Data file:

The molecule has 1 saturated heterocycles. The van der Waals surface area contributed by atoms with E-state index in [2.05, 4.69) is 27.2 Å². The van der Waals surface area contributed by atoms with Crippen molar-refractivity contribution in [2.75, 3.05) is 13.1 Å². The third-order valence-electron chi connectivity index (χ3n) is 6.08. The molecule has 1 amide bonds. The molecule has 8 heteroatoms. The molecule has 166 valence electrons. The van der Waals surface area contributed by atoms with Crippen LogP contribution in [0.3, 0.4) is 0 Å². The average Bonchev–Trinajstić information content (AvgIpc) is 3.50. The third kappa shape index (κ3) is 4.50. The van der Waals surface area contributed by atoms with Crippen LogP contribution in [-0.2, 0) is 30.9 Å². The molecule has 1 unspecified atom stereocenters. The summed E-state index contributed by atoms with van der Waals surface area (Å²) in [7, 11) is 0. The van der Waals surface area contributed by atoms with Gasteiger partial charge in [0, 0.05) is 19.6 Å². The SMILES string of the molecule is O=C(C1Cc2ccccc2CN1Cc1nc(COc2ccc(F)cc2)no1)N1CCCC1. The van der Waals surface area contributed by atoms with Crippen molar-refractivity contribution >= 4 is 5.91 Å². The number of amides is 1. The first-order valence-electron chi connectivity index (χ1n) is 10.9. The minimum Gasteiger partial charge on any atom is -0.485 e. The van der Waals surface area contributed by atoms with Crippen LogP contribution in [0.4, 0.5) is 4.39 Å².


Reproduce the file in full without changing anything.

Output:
The molecule has 1 saturated heterocycles. The van der Waals surface area contributed by atoms with E-state index in [2.05, 4.69) is 27.2 Å². The van der Waals surface area contributed by atoms with Crippen molar-refractivity contribution in [2.75, 3.05) is 13.1 Å². The third-order valence-electron chi connectivity index (χ3n) is 6.08. The molecule has 1 amide bonds. The molecule has 8 heteroatoms. The molecule has 166 valence electrons. The van der Waals surface area contributed by atoms with Crippen LogP contribution in [0.3, 0.4) is 0 Å². The average Bonchev–Trinajstić information content (AvgIpc) is 3.50. The third kappa shape index (κ3) is 4.50. The van der Waals surface area contributed by atoms with Crippen LogP contribution in [-0.2, 0) is 30.9 Å². The molecule has 1 unspecified atom stereocenters. The summed E-state index contributed by atoms with van der Waals surface area (Å²) in [7, 11) is 0. The van der Waals surface area contributed by atoms with Gasteiger partial charge in [0, 0.05) is 19.6 Å². The SMILES string of the molecule is O=C(C1Cc2ccccc2CN1Cc1nc(COc2ccc(F)cc2)no1)N1CCCC1. The van der Waals surface area contributed by atoms with Crippen molar-refractivity contribution >= 4 is 5.91 Å². The number of amides is 1. The first-order valence-electron chi connectivity index (χ1n) is 10.9. The minimum Gasteiger partial charge on any atom is -0.485 e. The van der Waals surface area contributed by atoms with Crippen LogP contribution in [0.4, 0.5) is 4.39 Å².